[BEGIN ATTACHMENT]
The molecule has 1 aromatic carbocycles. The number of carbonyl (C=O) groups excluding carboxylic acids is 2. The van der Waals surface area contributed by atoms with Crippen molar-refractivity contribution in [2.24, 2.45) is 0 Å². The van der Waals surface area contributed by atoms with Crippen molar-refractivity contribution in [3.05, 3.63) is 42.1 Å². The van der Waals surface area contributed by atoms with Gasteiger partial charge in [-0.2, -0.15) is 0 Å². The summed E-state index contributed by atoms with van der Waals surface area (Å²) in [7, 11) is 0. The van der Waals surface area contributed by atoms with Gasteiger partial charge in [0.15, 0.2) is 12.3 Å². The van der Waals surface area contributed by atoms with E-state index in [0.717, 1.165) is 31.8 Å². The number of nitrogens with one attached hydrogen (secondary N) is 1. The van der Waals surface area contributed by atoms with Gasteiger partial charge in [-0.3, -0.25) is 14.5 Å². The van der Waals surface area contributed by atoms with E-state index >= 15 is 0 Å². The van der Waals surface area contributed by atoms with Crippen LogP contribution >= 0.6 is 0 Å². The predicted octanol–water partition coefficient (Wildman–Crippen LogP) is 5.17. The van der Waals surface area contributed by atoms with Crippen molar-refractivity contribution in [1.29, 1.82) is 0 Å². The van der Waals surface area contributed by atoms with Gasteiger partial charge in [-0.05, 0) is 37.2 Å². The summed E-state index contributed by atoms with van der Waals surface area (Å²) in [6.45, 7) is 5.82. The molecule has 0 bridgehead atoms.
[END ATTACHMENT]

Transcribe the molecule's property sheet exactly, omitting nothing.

The molecule has 1 aromatic carbocycles. The number of carbonyl (C=O) groups excluding carboxylic acids is 2. The van der Waals surface area contributed by atoms with Crippen molar-refractivity contribution in [2.24, 2.45) is 0 Å². The van der Waals surface area contributed by atoms with Crippen molar-refractivity contribution in [3.05, 3.63) is 42.1 Å². The van der Waals surface area contributed by atoms with Gasteiger partial charge in [-0.2, -0.15) is 0 Å². The summed E-state index contributed by atoms with van der Waals surface area (Å²) in [7, 11) is 0. The van der Waals surface area contributed by atoms with Gasteiger partial charge in [0.15, 0.2) is 12.3 Å². The van der Waals surface area contributed by atoms with E-state index in [0.717, 1.165) is 31.8 Å². The number of nitrogens with one attached hydrogen (secondary N) is 1. The van der Waals surface area contributed by atoms with Gasteiger partial charge in [-0.3, -0.25) is 14.5 Å². The van der Waals surface area contributed by atoms with E-state index >= 15 is 0 Å². The van der Waals surface area contributed by atoms with Crippen LogP contribution >= 0.6 is 0 Å². The predicted octanol–water partition coefficient (Wildman–Crippen LogP) is 5.17. The van der Waals surface area contributed by atoms with Crippen molar-refractivity contribution in [1.29, 1.82) is 0 Å². The van der Waals surface area contributed by atoms with Gasteiger partial charge in [-0.05, 0) is 37.2 Å². The summed E-state index contributed by atoms with van der Waals surface area (Å²) in [6.45, 7) is 5.82. The molecule has 0 bridgehead atoms.